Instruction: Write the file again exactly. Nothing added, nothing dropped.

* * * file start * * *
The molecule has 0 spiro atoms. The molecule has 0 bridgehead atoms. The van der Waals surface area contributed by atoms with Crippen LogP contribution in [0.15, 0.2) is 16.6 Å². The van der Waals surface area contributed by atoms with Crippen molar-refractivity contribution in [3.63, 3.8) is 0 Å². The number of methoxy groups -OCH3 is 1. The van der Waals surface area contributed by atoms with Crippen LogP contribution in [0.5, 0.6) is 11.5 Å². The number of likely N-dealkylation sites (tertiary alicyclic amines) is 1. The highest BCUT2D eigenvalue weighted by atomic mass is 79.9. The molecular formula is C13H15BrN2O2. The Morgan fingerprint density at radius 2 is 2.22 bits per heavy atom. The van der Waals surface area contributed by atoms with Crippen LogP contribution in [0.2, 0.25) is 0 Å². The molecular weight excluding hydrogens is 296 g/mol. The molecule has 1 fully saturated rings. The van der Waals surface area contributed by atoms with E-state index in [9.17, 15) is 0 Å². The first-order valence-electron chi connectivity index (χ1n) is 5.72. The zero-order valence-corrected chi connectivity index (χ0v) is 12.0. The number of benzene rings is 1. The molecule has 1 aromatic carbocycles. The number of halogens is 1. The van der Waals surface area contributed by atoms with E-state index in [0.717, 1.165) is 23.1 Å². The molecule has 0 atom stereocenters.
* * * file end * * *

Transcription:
The molecule has 0 spiro atoms. The molecule has 0 bridgehead atoms. The van der Waals surface area contributed by atoms with Crippen LogP contribution in [0.15, 0.2) is 16.6 Å². The van der Waals surface area contributed by atoms with Crippen molar-refractivity contribution in [3.63, 3.8) is 0 Å². The number of methoxy groups -OCH3 is 1. The van der Waals surface area contributed by atoms with Crippen LogP contribution in [0.5, 0.6) is 11.5 Å². The number of likely N-dealkylation sites (tertiary alicyclic amines) is 1. The highest BCUT2D eigenvalue weighted by atomic mass is 79.9. The molecular formula is C13H15BrN2O2. The Morgan fingerprint density at radius 2 is 2.22 bits per heavy atom. The van der Waals surface area contributed by atoms with Crippen LogP contribution in [0.2, 0.25) is 0 Å². The molecular weight excluding hydrogens is 296 g/mol. The molecule has 1 fully saturated rings. The van der Waals surface area contributed by atoms with E-state index in [9.17, 15) is 0 Å². The first-order valence-electron chi connectivity index (χ1n) is 5.72. The zero-order valence-corrected chi connectivity index (χ0v) is 12.0. The number of benzene rings is 1. The molecule has 1 aromatic carbocycles. The number of halogens is 1. The van der Waals surface area contributed by atoms with E-state index in [0.717, 1.165) is 23.1 Å². The molecule has 0 atom stereocenters.